Morgenthau concludes Bering Sea patrol

The crew of the U.S. Coast Guard’s 1960’s era high endurance cutter Morgenthau returned home from a 90-day 15,000 mile patrol supporting fisheries enforcement and serving as a search and rescue asset during the busy Alaska fishing seasons.

Morgenthau operated in the Bering Sea and Gulf of Alaska and participated in community relations events in Dutch Harbor, Alaska.

Much of Mogenthau’s patrol was interspersed with search and rescue cases and towing operations. One case involved a cattle transport vessel reported overdue during a severe storm near Unalaska Island. After arriving on-scene Morgenthau’s crew located the vessel taking shelter in a nearby inlet. The ship and crew were safe from harm, but had lost contact due to the storm.

An additional case occurred nearly 400 miles south of Dutch Harbor, when a 400-foot cargo ship BBC Colorado became disabled while in transit across the Pacific. Morgenthau’s crew provided critical command and control support at the scene ensuring their safety while waiting for a large seagoing tug boat capable of towing the massive vessel to Seattle. All parties arrived safe.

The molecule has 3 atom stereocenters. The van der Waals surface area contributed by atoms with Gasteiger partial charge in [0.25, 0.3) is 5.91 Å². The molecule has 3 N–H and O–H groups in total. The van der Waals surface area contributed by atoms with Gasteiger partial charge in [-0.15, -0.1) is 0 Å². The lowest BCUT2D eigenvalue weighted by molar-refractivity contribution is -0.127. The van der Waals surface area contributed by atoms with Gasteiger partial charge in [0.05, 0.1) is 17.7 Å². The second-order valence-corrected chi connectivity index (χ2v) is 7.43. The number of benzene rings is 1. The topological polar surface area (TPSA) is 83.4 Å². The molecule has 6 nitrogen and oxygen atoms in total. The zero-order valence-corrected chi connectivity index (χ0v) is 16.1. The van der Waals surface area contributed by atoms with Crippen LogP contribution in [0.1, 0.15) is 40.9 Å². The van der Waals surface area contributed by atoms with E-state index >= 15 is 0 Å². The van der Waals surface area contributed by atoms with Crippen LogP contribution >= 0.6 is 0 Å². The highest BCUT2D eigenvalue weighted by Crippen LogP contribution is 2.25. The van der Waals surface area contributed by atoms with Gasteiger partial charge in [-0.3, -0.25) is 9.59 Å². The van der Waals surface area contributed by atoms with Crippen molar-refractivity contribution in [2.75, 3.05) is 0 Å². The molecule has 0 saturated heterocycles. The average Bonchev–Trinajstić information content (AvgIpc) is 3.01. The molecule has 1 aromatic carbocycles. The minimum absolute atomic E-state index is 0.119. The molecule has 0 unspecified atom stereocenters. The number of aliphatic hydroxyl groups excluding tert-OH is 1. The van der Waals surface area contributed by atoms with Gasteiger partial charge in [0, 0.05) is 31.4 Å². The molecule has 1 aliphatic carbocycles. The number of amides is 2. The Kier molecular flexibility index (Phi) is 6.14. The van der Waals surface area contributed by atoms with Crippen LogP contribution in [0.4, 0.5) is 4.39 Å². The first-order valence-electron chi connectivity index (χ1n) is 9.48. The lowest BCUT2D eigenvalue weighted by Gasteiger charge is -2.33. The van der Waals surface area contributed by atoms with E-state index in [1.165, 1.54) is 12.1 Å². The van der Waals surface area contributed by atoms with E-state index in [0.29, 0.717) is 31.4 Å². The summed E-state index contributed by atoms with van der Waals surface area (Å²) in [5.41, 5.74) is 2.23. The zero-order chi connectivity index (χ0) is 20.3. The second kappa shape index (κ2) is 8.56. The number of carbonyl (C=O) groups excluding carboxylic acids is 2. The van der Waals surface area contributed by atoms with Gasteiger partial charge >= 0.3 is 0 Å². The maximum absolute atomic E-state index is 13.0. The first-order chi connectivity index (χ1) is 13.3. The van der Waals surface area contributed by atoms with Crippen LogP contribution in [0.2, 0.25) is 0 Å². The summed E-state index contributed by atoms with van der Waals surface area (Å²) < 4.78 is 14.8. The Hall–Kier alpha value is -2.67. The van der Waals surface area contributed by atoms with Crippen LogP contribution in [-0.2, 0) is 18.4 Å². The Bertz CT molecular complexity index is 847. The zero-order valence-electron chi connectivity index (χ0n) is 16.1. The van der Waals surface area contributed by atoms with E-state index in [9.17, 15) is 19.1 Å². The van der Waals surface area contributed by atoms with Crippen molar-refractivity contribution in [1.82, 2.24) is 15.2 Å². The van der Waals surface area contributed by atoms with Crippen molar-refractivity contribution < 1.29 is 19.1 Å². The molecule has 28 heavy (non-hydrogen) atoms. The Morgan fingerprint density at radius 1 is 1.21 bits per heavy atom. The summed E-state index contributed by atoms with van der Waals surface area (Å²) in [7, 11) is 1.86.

Morgenthau’s crew also conducted interagency operations with personnel from the NOAA Office of Law Enforcement. Morgenthau’s boarding teams conducted 15 at-sea and pier side boardings with an embarked NOAA enforcement officer, an expert on living marine resource regulations in the Bering Sea and Gulf of Alaska.

Together, the Coast Guard and NOAA ensured that the all vessels operating in one of the harshest environments in the world were safely and properly operated. Morgenthau conducted additional 30 boardings in the region as the sole enforcement authority.

Morgenthau’s crew made six port calls in Dutch Harbor. During the brief stops, the crew took the opportunity to volunteer in the small fishing town. The crew assisted in the community center’s Halloween night and conducted clean-ups at local memorial sites.

Morgenthau is one of the Coast Guard’s five remaining 378-foot high endurance cutters still in operation. The 1960’s era fleet of cutters is presently being replaced by the national security cutters which will soon serve as the Coast Guard’s primary, long-range asset.